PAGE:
With the release of the 2023 Medicare Communications and Marketing Guidance (MCMG), the Medicare Advantage and Part D health plan industry will be sifting through rubble and abbreviated language to identify changes in their plan’s marketing requirements. CMS’ significant edits are no less than a scout troop’s game of musical chairs for compliance and marketing teams across the industry: Take a chair away when the music stops, then see what fits. Rewind, repeat, to see what’s left standing at the end of the record. So… what is left?
Considering the previous MCMG was last released in its entirety in 2018 (paired with one supporting memo in 2019), health plans are not only identifying content updates but are also contending with detailed revisions in chronology and format, which makes version-to-version comparison a challenge. Toppan Merrill is working through the updated MCMG to identify changes that may impact plan decisions or influence our business activities. As your organization continues to weed through edits, here are some things to remember:
A potential risk to health plans, is the apparent removal of regulatory verbiage, as the MCMG was shortened. With this CMS update, plans need to stay aware that language no longer appearing in the MCMG, does not necessarily mean the requirement no longer exists. The required language was likely repeated in the Code of Federal Regulations (CFR) over time, after portions were codified into law, and therefore simply removed from the MCMG to avoid duplication. While the Code of Federal Regulations (CFR) remains the authority as the online source of legalities and requirements, it’s not as easy to navigate as the handier MCMG – we hear you. This sub-regulatory guidance not only provided CFR cross-references but organized subject matter in (mostly) logical groupings using a simple numbering scheme that hadn’t changed in years. Yes, we can all can adapt to only using the CFR, but CMS’ added content scramble complicates the comparison process between old and new guidelines. An important checkpoint is determining whether portions might have inadvertently disappeared between the MCMG and the CFR. Let’s face it – nobody wants a repeat of the debacle that was caused by guidance oversights between the CMS Multi-Language Insert and the Office for Civil Rights’ language requirements.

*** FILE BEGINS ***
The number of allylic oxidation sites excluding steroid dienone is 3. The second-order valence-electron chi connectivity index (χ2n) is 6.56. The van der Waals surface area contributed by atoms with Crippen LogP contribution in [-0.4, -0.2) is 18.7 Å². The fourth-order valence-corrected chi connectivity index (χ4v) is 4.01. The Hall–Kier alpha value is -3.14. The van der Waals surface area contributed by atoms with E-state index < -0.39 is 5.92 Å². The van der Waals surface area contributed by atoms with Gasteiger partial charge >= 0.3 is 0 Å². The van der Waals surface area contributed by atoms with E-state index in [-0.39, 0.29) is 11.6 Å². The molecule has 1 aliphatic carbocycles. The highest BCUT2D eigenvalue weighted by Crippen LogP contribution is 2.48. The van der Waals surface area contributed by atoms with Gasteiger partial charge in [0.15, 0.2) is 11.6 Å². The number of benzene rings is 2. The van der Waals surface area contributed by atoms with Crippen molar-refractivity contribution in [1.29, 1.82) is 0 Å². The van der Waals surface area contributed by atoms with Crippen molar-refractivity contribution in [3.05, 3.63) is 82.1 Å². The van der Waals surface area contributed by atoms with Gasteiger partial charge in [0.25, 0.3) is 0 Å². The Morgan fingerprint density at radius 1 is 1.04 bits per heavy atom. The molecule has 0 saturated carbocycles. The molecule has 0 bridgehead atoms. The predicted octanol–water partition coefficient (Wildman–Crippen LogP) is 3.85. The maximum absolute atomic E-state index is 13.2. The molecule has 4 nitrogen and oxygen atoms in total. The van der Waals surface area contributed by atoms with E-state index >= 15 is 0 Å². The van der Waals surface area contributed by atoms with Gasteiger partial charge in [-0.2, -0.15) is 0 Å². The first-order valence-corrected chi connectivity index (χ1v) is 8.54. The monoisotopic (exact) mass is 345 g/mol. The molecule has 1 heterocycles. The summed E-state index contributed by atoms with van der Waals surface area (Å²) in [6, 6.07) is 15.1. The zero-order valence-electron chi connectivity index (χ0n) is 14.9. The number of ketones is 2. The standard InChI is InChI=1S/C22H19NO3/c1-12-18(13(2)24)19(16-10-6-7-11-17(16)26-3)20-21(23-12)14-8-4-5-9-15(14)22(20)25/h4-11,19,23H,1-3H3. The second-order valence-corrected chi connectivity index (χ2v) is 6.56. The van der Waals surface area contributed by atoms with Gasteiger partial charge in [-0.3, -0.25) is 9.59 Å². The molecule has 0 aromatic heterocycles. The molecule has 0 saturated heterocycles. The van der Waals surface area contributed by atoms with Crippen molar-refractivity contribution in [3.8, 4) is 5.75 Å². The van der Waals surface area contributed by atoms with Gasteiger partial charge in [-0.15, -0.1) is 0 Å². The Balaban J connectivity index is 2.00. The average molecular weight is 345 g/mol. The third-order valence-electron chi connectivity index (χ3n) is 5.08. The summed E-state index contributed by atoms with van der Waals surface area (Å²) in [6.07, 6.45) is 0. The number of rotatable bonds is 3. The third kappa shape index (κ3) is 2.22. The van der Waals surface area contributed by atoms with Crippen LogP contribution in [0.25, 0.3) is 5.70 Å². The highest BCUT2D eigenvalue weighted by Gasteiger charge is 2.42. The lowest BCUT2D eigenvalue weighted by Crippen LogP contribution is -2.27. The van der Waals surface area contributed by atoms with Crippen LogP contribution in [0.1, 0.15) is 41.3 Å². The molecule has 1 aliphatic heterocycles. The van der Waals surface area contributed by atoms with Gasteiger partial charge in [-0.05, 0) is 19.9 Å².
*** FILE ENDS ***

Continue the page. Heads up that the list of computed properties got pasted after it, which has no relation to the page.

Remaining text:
Toppan Merrill is in the process of comparing the new MCMG against its prior version and the CFR, in the “where’s Waldo” pin and tuck evaluation of guidance. In the meantime, Toppan Merrill continues to listen to our clients’ needs, so we’ve reached out to CMS to see if they plan to host an industry webinar to support Q&A around the MCMG’s revision.
Thus far, CMS does not appear to have made significant changes to the MCMG impacting the ANOC and EOC documents we primarily service. Much of that guidance resides in the annual instructions following CMS’ model release, so we’ll all hear more details at that time.
Initial observations include the following:
- Appendices: CMS reduced its Appendices at the end of the guidelines from seven to five, relocating select language throughout the MCMG document. The Appendices provide lists of requirements in a convenient, easy-to-use reference. Primary impact applies to the following:
- Definitions: Reduced from 27 definitions to 6, with a handful scattered throughout the other 50 pages.
- Disclaimers: Required disclaimers from the MCMG, to 9 versus 13. Again, the absent disclaimers do not mean they’re no longer required. Plans need to confirm whether the required language has defaulted to the CFR document. A few are scattered elsewhere in the MCMG, closer to their relative subject matter.
- Summary of Benefits (SB) Instructions: SBs are a significant marketing tool for health plans, and their guidance has been updated to reflect the edits CMS previously sent via email, as well as any relevant changes to the document instructions. Now referring to this document as a “model,” the following SB changes include:
- The required order of benefits changed slightly with the embedding of past memo language
- New instructions are included for indicating when a benefit has no cost-sharing (such as $0 copays)
- Other changes to instructions and disclaimer referenced, due to the relocation of disclaimer content
- The use of Cash Equivalents as “Nominal Gifts”: CMS previously prohibited plans from distributing promotional, nominal gifts (items with a retail value of $15.00 or less per individual), in the form of cash or gift cards that could be redeemed for/converted into cash. CMS has now embraced guidance issued from the Office of Inspector General (OIG), adopting guidance which permits gifts such as a Visa gift card that does not limit the purchase to specific retail chains or locations.
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